US Special Envoy to the Horn of Africa Ambassador Mike Hammer shakes the hand of MP Karim Darwish, Chair of the House of Representatives’ Foreign Affairs Committee in parliament on Tuesday 26 July, 2022. Photo courtesy of US embassy in Cairo Facebook page.
Cairo is the first stop for Hammer before heading to the United Arab Emirates and Ethiopia in a regional tour focusing on the GERD issue.
“I came to Cairo on my first official trip to the region to hear from our Egyptian partners on the critical issue of the Grand Ethiopian Renaissance Dam and to better understand Egypt’s water needs,” Special Envoy Hammer said, adding the US is actively engaged in "supporting a diplomatic way forward under the African Union’s auspices that arrive at an agreement that provides for the long-term needs of every citizen along the Nile.”
During their recent meeting in Jeddah, President Joe Biden reiterated to President Abdel-Fattah El-Sisi the United States’ support for Egypt’s water security and to forging a diplomatic resolution that would achieve the interests of all parties and contribute to a more peaceful and prosperous region.
Special Envoy Hammer’s visit to Cairo, which took place just days after the two presidents met, focused on this priority, the US Department of State said.
The special envoy’s meetings in Cairo included the inter-agency team responsible for GERD negotiations with Ethiopia and Sudan at the Egyptian foreign ministry.
Mike Hammer met with MP Karim Darwish, Chair of the House of Representatives’ Foreign Affairs Committee in parliament.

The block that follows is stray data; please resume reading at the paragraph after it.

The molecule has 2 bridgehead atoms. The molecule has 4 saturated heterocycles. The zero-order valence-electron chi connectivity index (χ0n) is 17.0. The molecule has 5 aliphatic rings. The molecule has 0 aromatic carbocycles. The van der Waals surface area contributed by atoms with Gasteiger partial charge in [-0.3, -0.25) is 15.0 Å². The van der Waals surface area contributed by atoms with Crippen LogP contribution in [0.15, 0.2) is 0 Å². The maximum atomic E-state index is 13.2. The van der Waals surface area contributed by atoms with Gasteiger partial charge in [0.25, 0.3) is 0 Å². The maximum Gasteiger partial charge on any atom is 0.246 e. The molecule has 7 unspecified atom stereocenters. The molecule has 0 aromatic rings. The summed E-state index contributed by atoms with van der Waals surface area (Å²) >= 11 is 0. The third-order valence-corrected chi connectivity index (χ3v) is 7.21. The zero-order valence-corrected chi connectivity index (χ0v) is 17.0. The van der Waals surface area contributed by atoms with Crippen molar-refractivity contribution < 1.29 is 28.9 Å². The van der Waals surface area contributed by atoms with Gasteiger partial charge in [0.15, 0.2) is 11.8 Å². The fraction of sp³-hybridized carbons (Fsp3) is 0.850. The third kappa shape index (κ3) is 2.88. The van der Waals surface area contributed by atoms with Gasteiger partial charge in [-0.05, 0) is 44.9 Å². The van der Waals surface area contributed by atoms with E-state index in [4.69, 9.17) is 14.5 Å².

“Special Envoy Hammer’s engagement on the GERD builds on a strong record and history of US partnership with Egypt,” the statement said, adding that over the past four decades, the US has provided over $3.5 billion to strengthen Egypt’s water security by bringing clean water to a quarter of Egypt’s population, upgrading Cairo and Alexandria’s water treatment services, modernising the Aswan Dam’s power station, and building water infrastructure for residents in North Sinai.
During the meetings, Chargé d’Affaires Nicole Shampaine also delivered an invitation from the White House to President Abdel-Fattah El-Sisi to attend the US-Africa Leaders’ Summit on 13-15 December.
“Egypt’s participation in the summit would help the region and bolster US-Egypt and US-Africa relations, as we work together to address global challenges,” the statement said.
Egypt and Sudan, the two downstream countries, have been involved in decade-long talks with Addis Ababa over the dam.
Egypt is concerned that the filling and operation of the GERD will harm its historic share of the Nile water, while Sudan is worried about the impact of the GERD on regulating flows to its own dams.
Egypt and Sudan, who do not oppose the GERD outright, have sought to reach a binding deal with Ethiopia on the filling and operation of the dam while Ethiopia has rejected all such attempts.
In the absence of a legally binding deal, Ethiopia unilaterally completed the first and second filling of the dam and started earlier this year operating the first turbine of the GERD to generate power.
It also seeks to start the third filling in August and September, according to a recent announcement by the GERD project manager.